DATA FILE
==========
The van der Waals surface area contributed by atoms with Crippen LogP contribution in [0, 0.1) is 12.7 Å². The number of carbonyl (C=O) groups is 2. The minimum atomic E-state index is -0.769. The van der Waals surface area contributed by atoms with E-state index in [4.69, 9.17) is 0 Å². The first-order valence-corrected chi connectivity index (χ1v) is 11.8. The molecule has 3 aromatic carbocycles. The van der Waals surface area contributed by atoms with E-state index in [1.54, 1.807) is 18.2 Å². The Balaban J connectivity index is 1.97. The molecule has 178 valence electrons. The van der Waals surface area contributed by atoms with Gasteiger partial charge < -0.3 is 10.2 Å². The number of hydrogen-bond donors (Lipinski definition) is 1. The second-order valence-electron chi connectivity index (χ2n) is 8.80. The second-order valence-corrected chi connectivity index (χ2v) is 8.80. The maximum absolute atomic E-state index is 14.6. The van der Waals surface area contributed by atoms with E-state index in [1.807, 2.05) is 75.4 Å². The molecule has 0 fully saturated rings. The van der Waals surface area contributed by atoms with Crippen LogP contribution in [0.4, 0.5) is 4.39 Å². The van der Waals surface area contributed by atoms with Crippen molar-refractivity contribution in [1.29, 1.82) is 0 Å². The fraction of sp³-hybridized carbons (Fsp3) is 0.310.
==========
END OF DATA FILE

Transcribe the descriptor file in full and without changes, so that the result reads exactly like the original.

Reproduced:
The van der Waals surface area contributed by atoms with Crippen LogP contribution in [0, 0.1) is 12.7 Å². The number of carbonyl (C=O) groups is 2. The minimum atomic E-state index is -0.769. The van der Waals surface area contributed by atoms with E-state index in [4.69, 9.17) is 0 Å². The first-order valence-corrected chi connectivity index (χ1v) is 11.8. The molecule has 3 aromatic carbocycles. The van der Waals surface area contributed by atoms with E-state index in [1.54, 1.807) is 18.2 Å². The Balaban J connectivity index is 1.97. The molecule has 178 valence electrons. The van der Waals surface area contributed by atoms with Gasteiger partial charge < -0.3 is 10.2 Å². The number of hydrogen-bond donors (Lipinski definition) is 1. The second-order valence-electron chi connectivity index (χ2n) is 8.80. The second-order valence-corrected chi connectivity index (χ2v) is 8.80. The maximum absolute atomic E-state index is 14.6. The van der Waals surface area contributed by atoms with E-state index in [1.807, 2.05) is 75.4 Å². The molecule has 0 fully saturated rings. The van der Waals surface area contributed by atoms with Crippen LogP contribution in [0.4, 0.5) is 4.39 Å². The van der Waals surface area contributed by atoms with Crippen molar-refractivity contribution in [1.29, 1.82) is 0 Å². The fraction of sp³-hybridized carbons (Fsp3) is 0.310.